So, I'm working on a story which involves a triple star system that is full of planets. The first two stars, a G type (which is orbited by an asteroid belt and two small rocky worlds) and a B type (with a small rocky world and a super-earth), orbit around a common barycentre. There are also three gas giants that hold circumbinary orbits around the two stars.

The third star is an O type supergiant which orbits a barycentre between it and the binary pair. On this end of the system there are 3 rocky Earth sized planets, a Super-Earth, 4 gas giants, and 2 ice giants. Finally, there is a circumbinary comet-belt around the entire trinary system.

I know it's a lot of objects for just one star system, but could a system like this remain stable in real life?


3 Answers 3


This system isn't entirely implausible. Although you might need to reconsider where the barycentre(s) of the star combinations are located.

For example, this triple star system was considered too unstable to exist and yet it does. Just look here for a few ideas about your proposed triple star system.

Your circimtrinary comet belt (not circumbinary) would be more like the Oort Cloud surrounding our solar system. It wouldn't want to be too close as the massive stars in this system would gravitationally perturb into plunging into the system.

With O and B stars present, this would be a very young system as the big stars would be only tens of millions of years old. This means the system has a very interesting story about its formation and development.

As for whether this triple system would work in real life, since this is only a conceptual scenario that is had to say, except that it is not completely implausible. There may be problems with its long term stability

More details such as the distances separating the stars, the orbits of the planets, and the periods of the orbits of all the bodies in the system would to be factored before any sensible conclusions can be formed.

I suspect rejigging will be needed, but the further refining of any concept is only business as usual.

  • $\begingroup$ What if I replaced the B star with an A or K type? $\endgroup$
    – Mattias
    Jul 8, 2016 at 13:07
  • $\begingroup$ You should ask @SeanRaymond as he's the expert about the structure and nature of planetary systems. $\endgroup$
    – a4android
    Jul 8, 2016 at 14:35

I'm not sure this would work. The G and B stars orbit each other and each have their own planets. That works as long as the planets are much closer to each other than they are to the other star. Next, there are circumbinary gas giants. This is reasonable as long as the gas giants' orbits are much larger than the mutual orbit of the G star and B star.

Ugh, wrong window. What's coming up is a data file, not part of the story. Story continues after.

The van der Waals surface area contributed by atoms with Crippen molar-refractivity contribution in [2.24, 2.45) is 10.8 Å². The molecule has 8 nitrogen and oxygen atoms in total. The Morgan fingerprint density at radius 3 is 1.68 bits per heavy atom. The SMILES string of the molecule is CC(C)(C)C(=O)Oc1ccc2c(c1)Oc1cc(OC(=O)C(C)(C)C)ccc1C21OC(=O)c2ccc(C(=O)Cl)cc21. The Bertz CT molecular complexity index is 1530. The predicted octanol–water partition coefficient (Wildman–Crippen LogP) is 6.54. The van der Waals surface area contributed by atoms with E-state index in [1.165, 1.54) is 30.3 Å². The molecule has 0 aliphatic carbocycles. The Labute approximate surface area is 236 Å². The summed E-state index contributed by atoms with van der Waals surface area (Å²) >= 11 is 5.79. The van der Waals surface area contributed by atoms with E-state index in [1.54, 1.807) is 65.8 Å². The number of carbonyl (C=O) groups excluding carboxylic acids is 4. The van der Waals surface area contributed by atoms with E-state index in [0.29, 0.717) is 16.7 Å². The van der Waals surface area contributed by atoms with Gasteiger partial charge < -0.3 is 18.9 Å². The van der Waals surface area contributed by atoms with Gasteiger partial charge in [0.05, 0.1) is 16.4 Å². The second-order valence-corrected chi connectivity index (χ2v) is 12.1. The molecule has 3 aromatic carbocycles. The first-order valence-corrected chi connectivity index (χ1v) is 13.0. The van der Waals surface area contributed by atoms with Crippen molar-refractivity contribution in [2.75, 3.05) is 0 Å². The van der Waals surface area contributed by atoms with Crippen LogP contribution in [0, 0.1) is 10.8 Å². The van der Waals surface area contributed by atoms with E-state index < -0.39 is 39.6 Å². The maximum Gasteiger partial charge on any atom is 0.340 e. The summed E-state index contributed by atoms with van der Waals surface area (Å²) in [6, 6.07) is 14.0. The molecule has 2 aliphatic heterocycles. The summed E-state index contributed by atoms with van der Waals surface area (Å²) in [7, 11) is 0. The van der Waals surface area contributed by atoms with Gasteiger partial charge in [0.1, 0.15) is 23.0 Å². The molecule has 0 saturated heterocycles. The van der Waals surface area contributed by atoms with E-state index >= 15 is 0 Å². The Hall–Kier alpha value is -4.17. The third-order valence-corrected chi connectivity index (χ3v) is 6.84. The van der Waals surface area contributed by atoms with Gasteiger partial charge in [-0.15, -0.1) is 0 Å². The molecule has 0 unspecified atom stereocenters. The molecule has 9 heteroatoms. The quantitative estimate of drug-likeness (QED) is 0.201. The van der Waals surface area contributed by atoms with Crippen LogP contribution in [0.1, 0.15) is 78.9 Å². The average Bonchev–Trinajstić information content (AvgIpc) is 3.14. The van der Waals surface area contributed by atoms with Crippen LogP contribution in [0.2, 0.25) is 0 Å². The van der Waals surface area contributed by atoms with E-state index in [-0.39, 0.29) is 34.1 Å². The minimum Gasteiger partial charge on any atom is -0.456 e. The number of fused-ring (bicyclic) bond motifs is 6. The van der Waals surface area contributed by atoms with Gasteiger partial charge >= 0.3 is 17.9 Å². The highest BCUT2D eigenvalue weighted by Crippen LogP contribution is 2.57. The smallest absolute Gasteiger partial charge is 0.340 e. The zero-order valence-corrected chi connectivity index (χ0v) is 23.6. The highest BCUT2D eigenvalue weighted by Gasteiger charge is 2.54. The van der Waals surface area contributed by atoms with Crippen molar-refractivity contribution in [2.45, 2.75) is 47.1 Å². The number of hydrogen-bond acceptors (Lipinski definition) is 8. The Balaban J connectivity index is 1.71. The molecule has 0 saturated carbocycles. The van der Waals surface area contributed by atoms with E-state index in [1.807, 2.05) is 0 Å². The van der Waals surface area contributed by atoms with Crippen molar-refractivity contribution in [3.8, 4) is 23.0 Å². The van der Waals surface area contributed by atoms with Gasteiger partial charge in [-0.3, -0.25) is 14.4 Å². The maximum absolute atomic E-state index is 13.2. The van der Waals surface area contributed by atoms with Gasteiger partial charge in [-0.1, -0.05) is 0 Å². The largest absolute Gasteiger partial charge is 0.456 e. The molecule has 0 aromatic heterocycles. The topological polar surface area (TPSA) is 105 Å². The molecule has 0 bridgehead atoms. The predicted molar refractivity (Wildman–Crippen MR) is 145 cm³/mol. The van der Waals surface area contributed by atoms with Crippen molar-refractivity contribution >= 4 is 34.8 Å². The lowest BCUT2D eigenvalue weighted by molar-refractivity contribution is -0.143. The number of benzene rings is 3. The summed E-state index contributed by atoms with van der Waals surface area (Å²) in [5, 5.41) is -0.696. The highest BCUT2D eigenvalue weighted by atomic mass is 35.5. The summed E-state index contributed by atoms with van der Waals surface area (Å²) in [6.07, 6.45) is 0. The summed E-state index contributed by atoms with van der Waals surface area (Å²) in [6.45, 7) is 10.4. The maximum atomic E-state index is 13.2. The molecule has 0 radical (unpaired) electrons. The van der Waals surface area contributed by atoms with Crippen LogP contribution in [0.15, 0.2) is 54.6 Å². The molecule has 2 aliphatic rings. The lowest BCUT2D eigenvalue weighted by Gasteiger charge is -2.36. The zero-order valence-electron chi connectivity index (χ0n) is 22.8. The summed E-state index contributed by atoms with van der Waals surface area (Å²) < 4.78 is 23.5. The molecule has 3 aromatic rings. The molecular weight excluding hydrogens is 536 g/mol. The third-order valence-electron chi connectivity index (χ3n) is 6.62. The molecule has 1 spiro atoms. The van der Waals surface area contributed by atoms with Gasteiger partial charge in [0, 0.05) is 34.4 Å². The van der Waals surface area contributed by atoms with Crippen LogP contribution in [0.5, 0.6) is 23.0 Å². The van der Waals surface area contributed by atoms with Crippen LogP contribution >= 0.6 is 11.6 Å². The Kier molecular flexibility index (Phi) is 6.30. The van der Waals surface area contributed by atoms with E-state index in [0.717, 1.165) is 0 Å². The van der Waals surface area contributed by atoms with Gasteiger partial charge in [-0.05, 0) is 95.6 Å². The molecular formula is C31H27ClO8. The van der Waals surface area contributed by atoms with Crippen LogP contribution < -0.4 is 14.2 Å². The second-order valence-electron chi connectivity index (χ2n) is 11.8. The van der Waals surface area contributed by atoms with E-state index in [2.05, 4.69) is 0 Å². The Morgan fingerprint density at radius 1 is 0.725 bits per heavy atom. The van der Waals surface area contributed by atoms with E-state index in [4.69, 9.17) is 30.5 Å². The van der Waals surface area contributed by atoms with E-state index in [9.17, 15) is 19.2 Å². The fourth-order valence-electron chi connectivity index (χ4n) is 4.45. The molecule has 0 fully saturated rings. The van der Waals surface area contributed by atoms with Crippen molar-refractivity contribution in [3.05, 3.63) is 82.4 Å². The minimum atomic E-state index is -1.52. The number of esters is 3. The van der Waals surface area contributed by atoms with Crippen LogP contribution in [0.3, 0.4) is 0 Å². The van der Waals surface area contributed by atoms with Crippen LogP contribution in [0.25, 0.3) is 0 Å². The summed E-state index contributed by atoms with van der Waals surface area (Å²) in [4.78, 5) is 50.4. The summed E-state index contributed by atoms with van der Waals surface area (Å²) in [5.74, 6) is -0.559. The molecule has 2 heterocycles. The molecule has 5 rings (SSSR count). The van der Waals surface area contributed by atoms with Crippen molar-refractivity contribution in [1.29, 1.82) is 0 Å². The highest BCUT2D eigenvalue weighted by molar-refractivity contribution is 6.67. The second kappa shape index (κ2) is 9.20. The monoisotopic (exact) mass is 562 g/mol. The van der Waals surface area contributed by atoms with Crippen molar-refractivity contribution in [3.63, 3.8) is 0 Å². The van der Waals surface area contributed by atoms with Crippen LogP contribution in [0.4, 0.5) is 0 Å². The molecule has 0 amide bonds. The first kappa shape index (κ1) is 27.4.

To have an O star orbiting in this system, its orbit would again have to be much bigger than the orbit of the circumbinary gas giants, otherwise those planets' orbits would not be stable. Finally, to have a circumtrinary comet belt, those comets' orbits would again have be much larger than the mutual orbit of the O + G/B stars.

I think this is all possible as long as the system is very very big. The trick is, every time I say an orbit is "much larger" than another, think 10 times wider. In your setup there are 5 levels of hierarchy: 1) G star planets, 2) G star - B star, 3) G+B star - gas giants, 4) O star - GB+gas giant, 5) comet belt around everything else. That means your system spans a factor of about 10^5 = 100,000 in size scales. If you add in the fact that there are multiple planets per system, which must be spread far-enough out to be stable, you're probably at about a factor of 1,000,000.

In the local parts of our Galaxy, a system can't be larger than about 100,000 AU without getting torn apart by the Galactic gravitational field ("galactic tides" is the technical term). In the denser environments where stars form, that limit is somewhere between 100 and 10,000 AU depending on the environment. Where O stars form it's more like 100-1000 AU since those form in denser star-forming clouds.

Your system is basically at the optimistic (local Galaxy) limit and implausible in the more constraining (star-forming region) limit. If your smallest orbit is 0.1 AU then your largest one is 100,000 AU.

I would recommend reducing the number of levels you have (where you have to make orbits bigger) and packing the levels you have with more planets/asteroids/comets. For example, here is a system with 8 stars but only three levels of hierarchy: enter image description here

And you can substitute one of the levels of stellar binarity for planets: enter image description here

Those images are from a very packed system I created a few months ago: https://planetplanet.net/2016/04/13/building-the-ultimate-solar-system-part-6-multiple-star-systems/

Here is another example with one planet and 5 Suns: https://planetplanet.net/2016/03/22/an-earth-with-five-suns-in-the-sky/


With an O-type star in the system, you're looking at a stellar lifespan of 10 to 100 million years, which places some pretty severe constraints on the formation time of the planets around the other stars. Is the system artificially constructed?


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